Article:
The other 99 have had their voting rights restored, and many have been voting for years, she said.

“These people have already satisfied the conditions, and they meet all of the requirements to be able to vote. One lady, hers (felony conviction) was 32 years old, and she has been voting,” Phillips said.

According to information from the ACLU Arkansas, citizens who have a criminal history that has affected their right to vote can restore that right by taking to their local county clerk’s office proof of their prison discharge and payment of any parole fees, court costs, or restitution.

“It hasn’t been a huge problem here. We’ve gotten a lot of cooperation from the parole and probation office. They’ve really been helping us out,” Phillips said. “There have been other groups helping people to understand their voting rights. They need to know that not being able to vote is not a lifetime condition.”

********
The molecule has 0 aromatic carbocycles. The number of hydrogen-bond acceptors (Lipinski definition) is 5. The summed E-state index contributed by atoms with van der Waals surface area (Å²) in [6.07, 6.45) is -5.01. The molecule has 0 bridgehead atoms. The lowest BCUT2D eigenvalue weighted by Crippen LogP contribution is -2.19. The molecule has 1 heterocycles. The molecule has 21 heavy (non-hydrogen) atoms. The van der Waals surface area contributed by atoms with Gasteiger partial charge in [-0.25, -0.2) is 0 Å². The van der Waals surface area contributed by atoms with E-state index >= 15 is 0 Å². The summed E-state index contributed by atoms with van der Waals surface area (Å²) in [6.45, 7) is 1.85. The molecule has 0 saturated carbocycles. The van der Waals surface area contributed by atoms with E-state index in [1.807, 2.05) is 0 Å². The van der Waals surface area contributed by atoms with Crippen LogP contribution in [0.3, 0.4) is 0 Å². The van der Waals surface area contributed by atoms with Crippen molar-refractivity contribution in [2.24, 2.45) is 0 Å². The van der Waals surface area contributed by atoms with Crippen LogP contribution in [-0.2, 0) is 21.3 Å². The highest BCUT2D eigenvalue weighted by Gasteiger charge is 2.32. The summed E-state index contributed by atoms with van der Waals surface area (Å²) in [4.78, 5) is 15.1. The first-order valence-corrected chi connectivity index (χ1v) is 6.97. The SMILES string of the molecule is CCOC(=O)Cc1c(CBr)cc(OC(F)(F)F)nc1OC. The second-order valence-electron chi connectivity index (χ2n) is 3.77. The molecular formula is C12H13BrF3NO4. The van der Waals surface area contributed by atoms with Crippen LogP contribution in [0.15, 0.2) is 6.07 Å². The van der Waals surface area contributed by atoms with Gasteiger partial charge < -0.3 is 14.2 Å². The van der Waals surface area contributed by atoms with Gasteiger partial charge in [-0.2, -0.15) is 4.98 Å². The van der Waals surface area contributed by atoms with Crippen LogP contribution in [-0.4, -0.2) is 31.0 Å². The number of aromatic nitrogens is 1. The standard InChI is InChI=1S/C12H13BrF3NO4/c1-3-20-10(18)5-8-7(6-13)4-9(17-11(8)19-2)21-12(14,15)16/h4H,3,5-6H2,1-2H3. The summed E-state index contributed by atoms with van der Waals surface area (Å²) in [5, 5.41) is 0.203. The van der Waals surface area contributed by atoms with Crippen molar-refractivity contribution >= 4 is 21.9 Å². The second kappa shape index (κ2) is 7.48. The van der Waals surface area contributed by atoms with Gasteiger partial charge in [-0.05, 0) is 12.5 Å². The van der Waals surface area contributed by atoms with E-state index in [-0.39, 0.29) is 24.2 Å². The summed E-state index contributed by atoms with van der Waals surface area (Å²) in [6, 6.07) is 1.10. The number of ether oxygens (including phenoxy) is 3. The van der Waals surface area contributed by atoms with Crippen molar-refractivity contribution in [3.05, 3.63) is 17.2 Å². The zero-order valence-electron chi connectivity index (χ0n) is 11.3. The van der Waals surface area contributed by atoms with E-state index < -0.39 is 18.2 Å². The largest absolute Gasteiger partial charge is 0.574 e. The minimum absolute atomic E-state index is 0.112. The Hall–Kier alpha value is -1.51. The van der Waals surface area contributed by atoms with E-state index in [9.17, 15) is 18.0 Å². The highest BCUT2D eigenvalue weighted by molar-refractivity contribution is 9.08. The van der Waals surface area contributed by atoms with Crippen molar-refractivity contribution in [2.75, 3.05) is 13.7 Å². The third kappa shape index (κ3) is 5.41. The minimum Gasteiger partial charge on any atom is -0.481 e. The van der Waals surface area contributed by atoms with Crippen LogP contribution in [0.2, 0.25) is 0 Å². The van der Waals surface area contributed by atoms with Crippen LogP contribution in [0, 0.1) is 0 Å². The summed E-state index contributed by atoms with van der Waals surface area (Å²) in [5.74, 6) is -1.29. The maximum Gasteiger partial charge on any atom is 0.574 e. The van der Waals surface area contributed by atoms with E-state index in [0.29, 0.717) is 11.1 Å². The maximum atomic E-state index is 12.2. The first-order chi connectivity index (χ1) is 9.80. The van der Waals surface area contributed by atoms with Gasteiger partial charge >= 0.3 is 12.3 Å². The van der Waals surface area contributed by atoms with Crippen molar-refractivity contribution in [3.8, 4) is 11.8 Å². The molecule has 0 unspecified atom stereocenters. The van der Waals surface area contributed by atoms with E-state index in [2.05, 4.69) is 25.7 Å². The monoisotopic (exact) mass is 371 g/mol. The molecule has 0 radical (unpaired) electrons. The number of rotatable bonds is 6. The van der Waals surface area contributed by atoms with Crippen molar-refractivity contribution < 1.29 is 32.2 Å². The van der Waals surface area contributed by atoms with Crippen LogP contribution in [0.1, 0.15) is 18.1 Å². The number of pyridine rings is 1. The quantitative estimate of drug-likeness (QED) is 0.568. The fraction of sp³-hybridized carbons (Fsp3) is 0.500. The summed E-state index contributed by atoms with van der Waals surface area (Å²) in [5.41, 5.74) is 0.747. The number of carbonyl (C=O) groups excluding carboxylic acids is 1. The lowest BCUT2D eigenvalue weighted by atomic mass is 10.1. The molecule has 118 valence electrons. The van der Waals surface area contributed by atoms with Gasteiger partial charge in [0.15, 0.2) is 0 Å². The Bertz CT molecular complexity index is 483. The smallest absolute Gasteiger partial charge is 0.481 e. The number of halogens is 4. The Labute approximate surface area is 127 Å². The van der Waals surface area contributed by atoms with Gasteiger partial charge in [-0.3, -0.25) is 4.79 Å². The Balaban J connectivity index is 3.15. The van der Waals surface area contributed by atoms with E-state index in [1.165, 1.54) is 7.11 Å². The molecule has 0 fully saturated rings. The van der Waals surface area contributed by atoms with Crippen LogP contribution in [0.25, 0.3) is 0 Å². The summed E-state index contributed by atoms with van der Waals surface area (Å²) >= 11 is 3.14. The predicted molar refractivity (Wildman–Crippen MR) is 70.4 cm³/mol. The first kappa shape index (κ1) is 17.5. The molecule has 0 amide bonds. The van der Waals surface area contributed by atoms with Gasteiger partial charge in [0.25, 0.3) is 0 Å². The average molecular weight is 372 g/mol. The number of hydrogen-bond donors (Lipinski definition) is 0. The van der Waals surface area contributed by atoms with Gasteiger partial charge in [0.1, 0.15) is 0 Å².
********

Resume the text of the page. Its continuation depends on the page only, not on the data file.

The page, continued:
She urged citizens whose voting rights have been affected by a felony conviction to vote early.

“If something comes up, we can take care of it then. That’s going to be harder to do on Election Day,” Phillips said.

Phillips said she doesn’t know if the hectic early-voting pace will continue throughout the remainder of the period, which ends on Nov. 7.

She said there is usually a rush the day before Election Day.

The county’s voting machines can hold 7,200 votes. Phillips said Presidential elections normally drawn close to 7,000 voters in Union County.